## Explanation

In the example shown, we want to sum amounts for both the West and North regions. In other words, we want the total for amounts where region is either West or North. In the example shown, the formula in H6 uses SUMIFS twice:

```
=SUMIF(region,"West",amount)+SUMIF(region,"North",amount)
```

The first SUMIF sums sales in the West, and the second SUMIF sums for sales in the North. The formula then adds these two values together and returns the total.

### SUMIF with an array constant

A more elegant solution is to give the SUMIF function more than one value for the criteria, using an array constant. To do this, construct a normal SUMIF, but package the criteria in array syntax — curly braces, with individual items separated by commas. Finally, wrap the entire SUMIF function in the SUM function. This is necessary because SUMIF will return one result for each item in the criteria array and these results need to be added together:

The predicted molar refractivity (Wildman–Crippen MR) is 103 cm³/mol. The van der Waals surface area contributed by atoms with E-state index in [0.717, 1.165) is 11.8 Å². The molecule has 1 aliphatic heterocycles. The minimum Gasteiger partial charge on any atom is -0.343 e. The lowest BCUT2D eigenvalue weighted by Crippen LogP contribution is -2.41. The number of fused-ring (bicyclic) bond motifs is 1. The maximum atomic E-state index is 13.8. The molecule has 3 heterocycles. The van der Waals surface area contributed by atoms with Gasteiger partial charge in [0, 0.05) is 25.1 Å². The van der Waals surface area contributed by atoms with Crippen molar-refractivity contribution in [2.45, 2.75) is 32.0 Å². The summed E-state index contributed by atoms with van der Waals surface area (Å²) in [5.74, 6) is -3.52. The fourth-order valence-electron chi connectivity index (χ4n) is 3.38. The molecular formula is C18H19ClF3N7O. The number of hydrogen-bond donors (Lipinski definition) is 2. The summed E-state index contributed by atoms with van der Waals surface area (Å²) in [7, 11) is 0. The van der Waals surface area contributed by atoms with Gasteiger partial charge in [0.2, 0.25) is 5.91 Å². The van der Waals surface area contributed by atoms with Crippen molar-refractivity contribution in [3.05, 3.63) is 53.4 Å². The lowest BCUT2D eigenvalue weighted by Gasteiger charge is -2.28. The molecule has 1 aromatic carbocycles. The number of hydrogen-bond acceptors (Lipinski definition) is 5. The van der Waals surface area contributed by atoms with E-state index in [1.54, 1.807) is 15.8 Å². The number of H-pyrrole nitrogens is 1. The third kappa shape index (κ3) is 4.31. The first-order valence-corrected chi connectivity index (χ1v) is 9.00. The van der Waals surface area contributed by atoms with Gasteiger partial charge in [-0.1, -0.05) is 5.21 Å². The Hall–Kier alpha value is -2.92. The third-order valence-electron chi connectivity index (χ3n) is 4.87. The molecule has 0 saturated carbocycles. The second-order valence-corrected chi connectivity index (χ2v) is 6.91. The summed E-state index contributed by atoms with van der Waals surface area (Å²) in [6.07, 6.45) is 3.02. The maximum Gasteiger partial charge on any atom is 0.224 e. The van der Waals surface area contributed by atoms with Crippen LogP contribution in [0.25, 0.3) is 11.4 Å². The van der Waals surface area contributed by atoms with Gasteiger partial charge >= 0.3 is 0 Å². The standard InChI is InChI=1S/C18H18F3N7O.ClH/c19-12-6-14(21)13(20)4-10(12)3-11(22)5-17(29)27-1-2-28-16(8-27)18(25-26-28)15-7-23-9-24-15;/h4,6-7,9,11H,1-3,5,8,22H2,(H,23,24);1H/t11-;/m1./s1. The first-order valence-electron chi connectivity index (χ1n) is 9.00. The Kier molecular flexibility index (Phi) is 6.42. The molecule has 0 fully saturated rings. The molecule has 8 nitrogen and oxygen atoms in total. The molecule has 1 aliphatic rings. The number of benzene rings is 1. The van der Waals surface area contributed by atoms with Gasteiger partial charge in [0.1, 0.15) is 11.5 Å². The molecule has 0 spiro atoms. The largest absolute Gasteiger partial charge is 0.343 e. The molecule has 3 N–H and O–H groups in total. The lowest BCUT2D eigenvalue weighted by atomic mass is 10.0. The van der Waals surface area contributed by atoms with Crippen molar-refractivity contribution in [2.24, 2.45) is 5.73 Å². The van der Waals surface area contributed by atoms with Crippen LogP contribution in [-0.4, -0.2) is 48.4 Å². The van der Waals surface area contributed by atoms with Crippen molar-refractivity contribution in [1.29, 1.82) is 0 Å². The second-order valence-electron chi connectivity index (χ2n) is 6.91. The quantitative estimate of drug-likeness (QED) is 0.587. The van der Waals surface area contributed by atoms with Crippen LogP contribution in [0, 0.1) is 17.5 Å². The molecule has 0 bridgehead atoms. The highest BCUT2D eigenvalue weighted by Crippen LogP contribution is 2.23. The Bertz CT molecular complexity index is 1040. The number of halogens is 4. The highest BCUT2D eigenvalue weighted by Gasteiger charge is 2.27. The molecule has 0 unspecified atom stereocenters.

The formula in cell H7 is:

```
=SUM(SUMIF(region,{"West","North"},amount))
```

### Criteria as reference

If you want to supply criteria as a range (a reference), you'll need to enter as an array formula with control + shift + enter:

```
{=SUM(SUMIF(region,criteria,amount))}
```

where criteria is a range like A1:A2.

### SUMPRODUCT alternative

You can also use SUMPRODUCT to sum cells with OR logic. The formula in cell H8 is:

```
=SUMPRODUCT(amount *((region="West") + (region="North")))
```

This could also be written as:

```
=SUMPRODUCT(amount*(region={"West","North"}))
```

SUMPRODUCT is not as fast as SUMIF, but the speed difference is not noticeable with smaller data sets.